The following discussion and analysis provides information that management believes is relevant to an assessment and understanding of our results of operations and financial operations. This discussion should be read in conjunction with the consolidated financial statements and notes thereto appearing elsewhere herein, and with our prior filings with the Securities and Exchange Commission (the “SEC”).

 

The Centers for Medicare & Medicaid Services (“CMS”) has not reviewed any statements contained in this Report, including statements describing the participation of APA ACO, Inc. (“APAACO”) in the next generation accountable care organization (“NGACO”) model.

 

Trade names and trademarks of ApolloMed and its subsidiaries referred to herein and their respective logos, are our property. This Report may contain additional trade names and/or trademarks of other companies, which are the property of their respective owners. We do not intend our use or display of other companies’ trade names and/or trademarks, if any, to imply an endorsement or sponsorship of us by such companies, or any relationship with any of these companies.

 

 3 

 

 

NOTE ABOUT FORWARD-LOOKING STATEMENTS

 

This document contains “forward-looking statements” within the meaning of the Private Securities Litigation Reform Act of 1995, Section 27A of the Securities Act of 1933, as amended (the “Securities Act”), and Section 21E of the Securities Exchange Act of 1934, as amended (the “Exchange Act”). All statements other than statements of historical fact are “forward-looking statements” for purposes of federal and state securities laws, including, but not limited to, any statements about our business, financial condition, operating results, plans, objectives, expectations and intentions, any projections of earnings, revenue or other financial items, such as our projected capitation from CMS and our future liquidity; any statements of any plans, strategies and objectives of management for future operations such as the material opportunities that we believe exist for our company; any statements concerning proposed services, developments, mergers or acquisitions such as our outlook of our NGACO and strategic transactions; any statements regarding management’s view of future expectations and prospects for us; any statements about prospective adoption of new accounting standards or effects of changes in accounting standards; any statements regarding future economic conditions or performance; any statements of belief; any statements of assumptions underlying any of the foregoing; and other statements that are not historical facts. Forward-looking statements may be identified by the use of forward-looking terms such as “anticipate,” “could,” “can,” “may,” “might,” “potential,” “predict,” “should,” “estimate,” “expect,” “project,” “believe,” “think,” “plan,” “envision,” “intend,” “continue,” “target,” “seek,” “contemplate,” “budgeted,” “will,” “would,” and the negative of such terms, other variations on such terms or other similar or comparable words, phrases or terminology. These forward-looking statements present our estimates and assumptions only as of the date of this Annual Report on Form 10-K and are subject to change.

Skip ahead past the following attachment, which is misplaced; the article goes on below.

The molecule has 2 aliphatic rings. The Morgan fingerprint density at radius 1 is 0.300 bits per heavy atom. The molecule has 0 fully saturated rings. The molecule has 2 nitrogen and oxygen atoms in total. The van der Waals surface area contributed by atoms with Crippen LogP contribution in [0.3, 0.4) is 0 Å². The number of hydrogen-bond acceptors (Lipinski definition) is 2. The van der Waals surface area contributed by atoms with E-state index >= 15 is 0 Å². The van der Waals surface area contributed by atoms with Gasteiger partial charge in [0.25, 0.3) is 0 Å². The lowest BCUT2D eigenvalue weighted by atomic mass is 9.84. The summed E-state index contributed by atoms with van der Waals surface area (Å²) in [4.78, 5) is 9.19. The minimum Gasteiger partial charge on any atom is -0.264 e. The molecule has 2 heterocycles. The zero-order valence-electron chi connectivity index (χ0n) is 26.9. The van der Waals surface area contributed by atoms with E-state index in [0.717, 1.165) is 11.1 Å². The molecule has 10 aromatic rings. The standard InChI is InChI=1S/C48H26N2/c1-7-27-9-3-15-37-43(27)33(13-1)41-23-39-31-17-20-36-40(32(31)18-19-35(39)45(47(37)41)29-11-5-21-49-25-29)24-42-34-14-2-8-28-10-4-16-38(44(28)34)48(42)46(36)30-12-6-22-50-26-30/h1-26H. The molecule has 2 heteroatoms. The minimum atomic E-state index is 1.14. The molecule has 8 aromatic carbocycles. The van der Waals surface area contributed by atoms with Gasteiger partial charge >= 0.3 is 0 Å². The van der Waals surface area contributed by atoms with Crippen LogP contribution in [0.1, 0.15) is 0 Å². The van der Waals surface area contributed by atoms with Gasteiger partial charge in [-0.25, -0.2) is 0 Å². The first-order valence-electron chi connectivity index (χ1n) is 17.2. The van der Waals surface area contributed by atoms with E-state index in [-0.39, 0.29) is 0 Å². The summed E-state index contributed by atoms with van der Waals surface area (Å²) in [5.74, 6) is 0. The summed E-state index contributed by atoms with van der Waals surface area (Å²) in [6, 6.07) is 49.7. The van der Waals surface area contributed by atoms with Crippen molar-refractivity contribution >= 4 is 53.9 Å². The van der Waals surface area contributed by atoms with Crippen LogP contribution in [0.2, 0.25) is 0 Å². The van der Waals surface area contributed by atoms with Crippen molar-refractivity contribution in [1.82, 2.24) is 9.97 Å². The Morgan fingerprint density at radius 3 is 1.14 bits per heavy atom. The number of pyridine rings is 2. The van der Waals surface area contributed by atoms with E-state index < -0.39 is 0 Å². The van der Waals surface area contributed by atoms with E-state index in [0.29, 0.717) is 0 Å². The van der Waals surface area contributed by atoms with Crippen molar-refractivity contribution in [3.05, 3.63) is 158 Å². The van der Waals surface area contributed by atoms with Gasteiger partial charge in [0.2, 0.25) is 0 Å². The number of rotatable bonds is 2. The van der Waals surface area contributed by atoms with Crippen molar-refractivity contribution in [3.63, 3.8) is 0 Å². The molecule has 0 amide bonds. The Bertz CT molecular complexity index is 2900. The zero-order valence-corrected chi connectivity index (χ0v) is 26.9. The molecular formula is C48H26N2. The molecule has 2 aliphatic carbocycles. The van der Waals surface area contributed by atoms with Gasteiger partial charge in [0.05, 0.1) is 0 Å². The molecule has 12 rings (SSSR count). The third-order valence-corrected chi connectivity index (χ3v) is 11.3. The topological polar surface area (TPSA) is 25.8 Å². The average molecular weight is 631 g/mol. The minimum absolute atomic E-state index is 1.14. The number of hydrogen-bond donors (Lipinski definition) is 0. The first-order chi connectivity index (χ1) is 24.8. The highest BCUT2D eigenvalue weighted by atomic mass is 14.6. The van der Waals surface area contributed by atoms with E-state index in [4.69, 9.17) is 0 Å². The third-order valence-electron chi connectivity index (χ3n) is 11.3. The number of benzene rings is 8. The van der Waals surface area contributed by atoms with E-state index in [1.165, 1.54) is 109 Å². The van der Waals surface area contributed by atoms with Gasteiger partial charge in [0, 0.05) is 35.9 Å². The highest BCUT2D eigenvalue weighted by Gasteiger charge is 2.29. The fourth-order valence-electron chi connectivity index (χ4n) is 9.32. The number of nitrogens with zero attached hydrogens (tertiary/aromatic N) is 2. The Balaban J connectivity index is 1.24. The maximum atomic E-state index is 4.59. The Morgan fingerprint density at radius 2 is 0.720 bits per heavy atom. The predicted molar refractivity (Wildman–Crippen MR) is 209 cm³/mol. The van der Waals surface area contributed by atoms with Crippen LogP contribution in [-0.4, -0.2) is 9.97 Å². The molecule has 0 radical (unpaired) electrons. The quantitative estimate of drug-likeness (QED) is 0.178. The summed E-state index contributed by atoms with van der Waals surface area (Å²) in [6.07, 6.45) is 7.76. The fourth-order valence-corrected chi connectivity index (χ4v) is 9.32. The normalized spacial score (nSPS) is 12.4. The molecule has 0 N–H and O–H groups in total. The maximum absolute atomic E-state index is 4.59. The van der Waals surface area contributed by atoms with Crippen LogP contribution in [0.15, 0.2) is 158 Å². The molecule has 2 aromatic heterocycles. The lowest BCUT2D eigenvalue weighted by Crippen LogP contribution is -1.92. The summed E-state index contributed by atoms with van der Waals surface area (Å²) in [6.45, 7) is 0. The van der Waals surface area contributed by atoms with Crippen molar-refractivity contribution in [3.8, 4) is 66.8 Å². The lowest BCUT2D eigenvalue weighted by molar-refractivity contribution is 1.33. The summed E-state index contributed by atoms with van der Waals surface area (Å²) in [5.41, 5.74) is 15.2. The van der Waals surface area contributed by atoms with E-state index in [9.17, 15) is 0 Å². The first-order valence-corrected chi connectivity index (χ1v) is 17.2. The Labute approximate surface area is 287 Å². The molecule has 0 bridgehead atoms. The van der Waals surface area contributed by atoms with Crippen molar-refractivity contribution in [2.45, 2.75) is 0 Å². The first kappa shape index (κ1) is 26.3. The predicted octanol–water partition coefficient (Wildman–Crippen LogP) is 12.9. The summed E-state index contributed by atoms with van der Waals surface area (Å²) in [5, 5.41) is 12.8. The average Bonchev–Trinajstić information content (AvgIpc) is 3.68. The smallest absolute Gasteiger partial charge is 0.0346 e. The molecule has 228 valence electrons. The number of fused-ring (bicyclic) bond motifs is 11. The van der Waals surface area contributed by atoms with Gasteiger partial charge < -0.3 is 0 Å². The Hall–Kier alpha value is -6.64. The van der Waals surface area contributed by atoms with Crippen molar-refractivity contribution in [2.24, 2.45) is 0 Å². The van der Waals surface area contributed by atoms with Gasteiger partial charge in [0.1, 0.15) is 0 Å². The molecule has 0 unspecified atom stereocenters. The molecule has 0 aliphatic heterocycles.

Forward-looking statements involve risks and uncertainties and are based on the current beliefs, expectations and certain assumptions of management. Some or all of such beliefs, expectations and assumptions may not materialize or may vary significantly from actual results. Such statements are qualified by important economic, competitive, governmental and technological factors that could cause our business, strategy, or actual results or events to differ materially from those in our forward-looking statements. Although we believe that the expectations reflected in our forward-looking statements are reasonable, actual results could differ materially from those projected or assumed in any of our forward-looking statements. Our future financial condition and results of operations, as well as any forward-looking statements, are subject to change and significant risks and uncertainties that could cause actual condition, outcomes and results to differ materially from those indicated by such statements. Some of the key factors impacting these risks and uncertainties include, but are not limited to: